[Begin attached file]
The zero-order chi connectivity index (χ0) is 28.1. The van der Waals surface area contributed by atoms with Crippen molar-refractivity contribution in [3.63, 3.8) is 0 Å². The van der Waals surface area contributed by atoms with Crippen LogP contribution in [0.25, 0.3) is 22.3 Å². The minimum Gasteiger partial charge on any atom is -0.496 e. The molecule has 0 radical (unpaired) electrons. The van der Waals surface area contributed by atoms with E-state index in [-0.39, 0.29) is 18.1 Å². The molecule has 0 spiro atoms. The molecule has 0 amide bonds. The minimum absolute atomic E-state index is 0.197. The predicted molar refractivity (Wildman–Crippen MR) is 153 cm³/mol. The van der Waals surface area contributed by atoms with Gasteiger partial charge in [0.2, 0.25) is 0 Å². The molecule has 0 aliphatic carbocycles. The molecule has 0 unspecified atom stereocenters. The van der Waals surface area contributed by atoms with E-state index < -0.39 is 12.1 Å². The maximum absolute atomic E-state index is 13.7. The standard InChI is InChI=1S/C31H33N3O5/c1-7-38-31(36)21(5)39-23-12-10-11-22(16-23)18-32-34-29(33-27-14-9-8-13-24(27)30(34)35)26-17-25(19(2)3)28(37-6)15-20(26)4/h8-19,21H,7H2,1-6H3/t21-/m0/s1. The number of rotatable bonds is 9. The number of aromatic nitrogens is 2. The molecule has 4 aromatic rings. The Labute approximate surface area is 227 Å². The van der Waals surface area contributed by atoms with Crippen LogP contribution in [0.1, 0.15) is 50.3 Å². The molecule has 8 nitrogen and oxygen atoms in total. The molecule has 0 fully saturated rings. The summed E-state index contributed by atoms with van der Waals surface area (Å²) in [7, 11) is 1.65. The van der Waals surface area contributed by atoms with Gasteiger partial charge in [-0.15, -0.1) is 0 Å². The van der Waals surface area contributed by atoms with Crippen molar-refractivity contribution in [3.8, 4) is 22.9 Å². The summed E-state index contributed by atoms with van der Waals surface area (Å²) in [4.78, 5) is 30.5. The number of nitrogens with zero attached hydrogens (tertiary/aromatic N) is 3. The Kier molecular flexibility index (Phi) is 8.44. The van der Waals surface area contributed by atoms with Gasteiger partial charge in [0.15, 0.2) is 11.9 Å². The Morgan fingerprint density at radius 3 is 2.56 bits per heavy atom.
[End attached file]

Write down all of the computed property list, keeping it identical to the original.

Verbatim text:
The zero-order chi connectivity index (χ0) is 28.1. The van der Waals surface area contributed by atoms with Crippen molar-refractivity contribution in [3.63, 3.8) is 0 Å². The van der Waals surface area contributed by atoms with Crippen LogP contribution in [0.25, 0.3) is 22.3 Å². The minimum Gasteiger partial charge on any atom is -0.496 e. The molecule has 0 radical (unpaired) electrons. The van der Waals surface area contributed by atoms with E-state index in [-0.39, 0.29) is 18.1 Å². The molecule has 0 spiro atoms. The molecule has 0 amide bonds. The minimum absolute atomic E-state index is 0.197. The predicted molar refractivity (Wildman–Crippen MR) is 153 cm³/mol. The van der Waals surface area contributed by atoms with Gasteiger partial charge in [0.2, 0.25) is 0 Å². The molecule has 0 aliphatic carbocycles. The molecule has 0 unspecified atom stereocenters. The van der Waals surface area contributed by atoms with E-state index < -0.39 is 12.1 Å². The maximum absolute atomic E-state index is 13.7. The standard InChI is InChI=1S/C31H33N3O5/c1-7-38-31(36)21(5)39-23-12-10-11-22(16-23)18-32-34-29(33-27-14-9-8-13-24(27)30(34)35)26-17-25(19(2)3)28(37-6)15-20(26)4/h8-19,21H,7H2,1-6H3/t21-/m0/s1. The number of rotatable bonds is 9. The number of aromatic nitrogens is 2. The molecule has 4 aromatic rings. The Labute approximate surface area is 227 Å². The van der Waals surface area contributed by atoms with Crippen LogP contribution in [0.1, 0.15) is 50.3 Å². The molecule has 8 nitrogen and oxygen atoms in total. The molecule has 0 fully saturated rings. The summed E-state index contributed by atoms with van der Waals surface area (Å²) in [7, 11) is 1.65. The van der Waals surface area contributed by atoms with Gasteiger partial charge in [-0.15, -0.1) is 0 Å². The van der Waals surface area contributed by atoms with Crippen molar-refractivity contribution in [3.8, 4) is 22.9 Å². The summed E-state index contributed by atoms with van der Waals surface area (Å²) in [4.78, 5) is 30.5. The number of nitrogens with zero attached hydrogens (tertiary/aromatic N) is 3. The Kier molecular flexibility index (Phi) is 8.44. The van der Waals surface area contributed by atoms with Gasteiger partial charge in [0.15, 0.2) is 11.9 Å². The Morgan fingerprint density at radius 3 is 2.56 bits per heavy atom.